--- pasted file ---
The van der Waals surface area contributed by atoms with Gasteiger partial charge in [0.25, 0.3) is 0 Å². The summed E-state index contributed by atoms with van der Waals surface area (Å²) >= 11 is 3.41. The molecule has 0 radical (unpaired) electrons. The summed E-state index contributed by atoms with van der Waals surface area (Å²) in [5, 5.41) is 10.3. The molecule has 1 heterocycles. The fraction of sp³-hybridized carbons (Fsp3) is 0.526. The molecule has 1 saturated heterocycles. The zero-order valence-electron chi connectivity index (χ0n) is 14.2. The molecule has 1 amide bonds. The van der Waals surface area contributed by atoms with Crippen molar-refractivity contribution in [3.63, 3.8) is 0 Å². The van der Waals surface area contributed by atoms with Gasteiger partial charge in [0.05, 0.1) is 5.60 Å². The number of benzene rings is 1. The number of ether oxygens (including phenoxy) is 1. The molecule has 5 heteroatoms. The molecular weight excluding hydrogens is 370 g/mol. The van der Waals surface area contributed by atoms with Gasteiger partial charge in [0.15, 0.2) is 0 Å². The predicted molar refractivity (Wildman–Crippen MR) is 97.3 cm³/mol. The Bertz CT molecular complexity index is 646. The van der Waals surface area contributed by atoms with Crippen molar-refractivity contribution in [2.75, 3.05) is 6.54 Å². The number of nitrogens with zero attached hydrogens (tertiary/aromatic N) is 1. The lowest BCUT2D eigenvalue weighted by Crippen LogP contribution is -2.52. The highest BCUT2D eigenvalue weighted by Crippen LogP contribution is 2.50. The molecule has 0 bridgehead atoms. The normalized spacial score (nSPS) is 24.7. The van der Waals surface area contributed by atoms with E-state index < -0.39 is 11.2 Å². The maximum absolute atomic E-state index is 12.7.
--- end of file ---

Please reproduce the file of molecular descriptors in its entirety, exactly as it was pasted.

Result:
The van der Waals surface area contributed by atoms with Gasteiger partial charge in [0.25, 0.3) is 0 Å². The summed E-state index contributed by atoms with van der Waals surface area (Å²) >= 11 is 3.41. The molecule has 0 radical (unpaired) electrons. The summed E-state index contributed by atoms with van der Waals surface area (Å²) in [5, 5.41) is 10.3. The molecule has 1 heterocycles. The fraction of sp³-hybridized carbons (Fsp3) is 0.526. The molecule has 1 saturated heterocycles. The zero-order valence-electron chi connectivity index (χ0n) is 14.2. The molecule has 1 amide bonds. The van der Waals surface area contributed by atoms with Crippen molar-refractivity contribution in [3.63, 3.8) is 0 Å². The van der Waals surface area contributed by atoms with Gasteiger partial charge in [0.05, 0.1) is 5.60 Å². The number of benzene rings is 1. The number of ether oxygens (including phenoxy) is 1. The molecule has 5 heteroatoms. The molecular weight excluding hydrogens is 370 g/mol. The van der Waals surface area contributed by atoms with Gasteiger partial charge in [0.15, 0.2) is 0 Å². The predicted molar refractivity (Wildman–Crippen MR) is 97.3 cm³/mol. The Bertz CT molecular complexity index is 646. The van der Waals surface area contributed by atoms with Crippen molar-refractivity contribution in [2.75, 3.05) is 6.54 Å². The number of nitrogens with zero attached hydrogens (tertiary/aromatic N) is 1. The lowest BCUT2D eigenvalue weighted by Crippen LogP contribution is -2.52. The highest BCUT2D eigenvalue weighted by Crippen LogP contribution is 2.50. The molecule has 0 bridgehead atoms. The normalized spacial score (nSPS) is 24.7. The van der Waals surface area contributed by atoms with E-state index < -0.39 is 11.2 Å². The maximum absolute atomic E-state index is 12.7.